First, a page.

160951 Universal Access: Using Focus Groups to Shape Local and Regional Public Health Emergency Preparedness Planning around Special Needs Populations

Tuesday, November 6, 2007

Bryan Hall, MS , Institute for Community Health, Cambridge Health Alliance, Cambridge, MA
Charles K.T. Ishikawa, MSPH , Advanced Practice Center for Emergency Preparedness, Cambridge Public Health Department, Cambridge, MA
Dawn Sibor, MEd , Division of Emergency Preparedness, Brookline Health Department, Brookline, MA
Justeen Hyde, PhD , Institute for Community Health, Cambridge Health Alliance, Cambridge, MA
Public health officials have come under increasing pressure to join traditional first responders like fire and police in developing comprehensive emergency preparedness, response, and recovery plans in the event of a major public health emergency, such as flu pandemic or bioterrorism event. Challenges include how to make these plans and services accessible and responsive to special needs populations, such as non-English speaking populations, the elderly, and those with vision, hearing, cognitive, physical and other impairments. In 2006, the Brookline, MA Health Department, a member of the 27-community Emergency Preparedness Region 4b, conducted a series of five community focus groups with members from various special needs populations and their service providers. The goal was to identify effective strategies for enhancing the accessibility of local emergency services in the event of an emergency that either required evacuation or required sheltering in place. This presentation will explore the unique methodologies behind conducting focus groups with special needs populations. This presentation will also focus on key lessons learned and the far reaching impacts these focus groups have had on emergency planning activities for other local health departments and the larger regional structure. Particular attention will be paid toward the important role personal emergency preparedness planning can play for special needs populations and the concept of “universal design”, a product, service, and environment design approach which is inherently attentive to the needs of vulnerable and special needs populations, yet flexible enough to successfully accommodate the majority of people.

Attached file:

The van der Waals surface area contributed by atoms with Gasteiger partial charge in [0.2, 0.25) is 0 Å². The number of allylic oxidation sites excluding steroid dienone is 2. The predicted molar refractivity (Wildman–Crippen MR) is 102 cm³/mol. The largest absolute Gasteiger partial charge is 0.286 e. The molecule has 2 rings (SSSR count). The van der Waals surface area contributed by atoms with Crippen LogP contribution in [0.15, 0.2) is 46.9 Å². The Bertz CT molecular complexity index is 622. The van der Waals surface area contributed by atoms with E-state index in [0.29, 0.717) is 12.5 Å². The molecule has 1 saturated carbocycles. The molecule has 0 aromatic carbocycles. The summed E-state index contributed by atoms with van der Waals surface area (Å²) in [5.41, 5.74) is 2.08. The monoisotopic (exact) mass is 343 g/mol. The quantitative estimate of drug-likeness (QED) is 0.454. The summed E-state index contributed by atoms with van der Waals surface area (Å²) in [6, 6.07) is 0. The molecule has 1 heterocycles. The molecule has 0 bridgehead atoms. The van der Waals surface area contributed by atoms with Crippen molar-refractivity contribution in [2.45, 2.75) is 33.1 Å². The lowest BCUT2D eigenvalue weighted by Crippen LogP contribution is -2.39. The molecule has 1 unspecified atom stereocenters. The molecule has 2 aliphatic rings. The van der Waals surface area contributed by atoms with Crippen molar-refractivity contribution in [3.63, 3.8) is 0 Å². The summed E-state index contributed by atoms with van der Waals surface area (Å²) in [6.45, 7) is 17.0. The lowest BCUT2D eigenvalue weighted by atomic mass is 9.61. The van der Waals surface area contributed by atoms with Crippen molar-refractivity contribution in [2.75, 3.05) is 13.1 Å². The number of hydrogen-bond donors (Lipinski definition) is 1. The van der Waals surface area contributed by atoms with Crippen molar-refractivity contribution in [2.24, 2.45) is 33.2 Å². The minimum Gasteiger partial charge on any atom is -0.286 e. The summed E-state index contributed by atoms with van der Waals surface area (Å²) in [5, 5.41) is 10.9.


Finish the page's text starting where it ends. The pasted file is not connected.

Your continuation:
Learning Objectives:
1. Understand how to conduct focus groups with special needs populations, particularly with participants who have limited audio, visual and cognitive abilities. 2. Identify key personal and community-level barriers to universally accessible emergency preparedness and response programs and services. 3. Identify local and regional assets that facilitate change in activities to enhance emergency planning that is inclusive of special populations. 4. Understand the role of Universal Design in achieving a barrier-free society.

Keywords: Special Needs, Community Health Planning

Presenting author's disclosure statement:

Not Answered